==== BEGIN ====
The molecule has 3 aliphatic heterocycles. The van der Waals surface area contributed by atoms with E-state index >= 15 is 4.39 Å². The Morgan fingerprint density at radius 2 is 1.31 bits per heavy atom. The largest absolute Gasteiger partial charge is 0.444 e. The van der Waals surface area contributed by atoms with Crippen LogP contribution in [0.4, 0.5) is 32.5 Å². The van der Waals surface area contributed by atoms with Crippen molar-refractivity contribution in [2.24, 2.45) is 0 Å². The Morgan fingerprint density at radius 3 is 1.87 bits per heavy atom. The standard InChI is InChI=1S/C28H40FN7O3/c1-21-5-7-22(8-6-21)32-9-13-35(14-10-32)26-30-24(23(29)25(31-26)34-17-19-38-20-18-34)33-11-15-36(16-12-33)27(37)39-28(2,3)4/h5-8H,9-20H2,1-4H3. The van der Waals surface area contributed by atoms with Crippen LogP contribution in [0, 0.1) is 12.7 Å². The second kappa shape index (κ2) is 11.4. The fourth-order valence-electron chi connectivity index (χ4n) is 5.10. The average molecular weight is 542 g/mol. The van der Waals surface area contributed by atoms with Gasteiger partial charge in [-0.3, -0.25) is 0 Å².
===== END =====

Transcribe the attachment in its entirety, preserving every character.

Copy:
The molecule has 3 aliphatic heterocycles. The van der Waals surface area contributed by atoms with E-state index >= 15 is 4.39 Å². The Morgan fingerprint density at radius 2 is 1.31 bits per heavy atom. The largest absolute Gasteiger partial charge is 0.444 e. The van der Waals surface area contributed by atoms with Crippen LogP contribution in [0.4, 0.5) is 32.5 Å². The van der Waals surface area contributed by atoms with Crippen molar-refractivity contribution in [2.24, 2.45) is 0 Å². The Morgan fingerprint density at radius 3 is 1.87 bits per heavy atom. The standard InChI is InChI=1S/C28H40FN7O3/c1-21-5-7-22(8-6-21)32-9-13-35(14-10-32)26-30-24(23(29)25(31-26)34-17-19-38-20-18-34)33-11-15-36(16-12-33)27(37)39-28(2,3)4/h5-8H,9-20H2,1-4H3. The van der Waals surface area contributed by atoms with Crippen LogP contribution in [0, 0.1) is 12.7 Å². The second kappa shape index (κ2) is 11.4. The fourth-order valence-electron chi connectivity index (χ4n) is 5.10. The average molecular weight is 542 g/mol. The van der Waals surface area contributed by atoms with Gasteiger partial charge in [-0.3, -0.25) is 0 Å².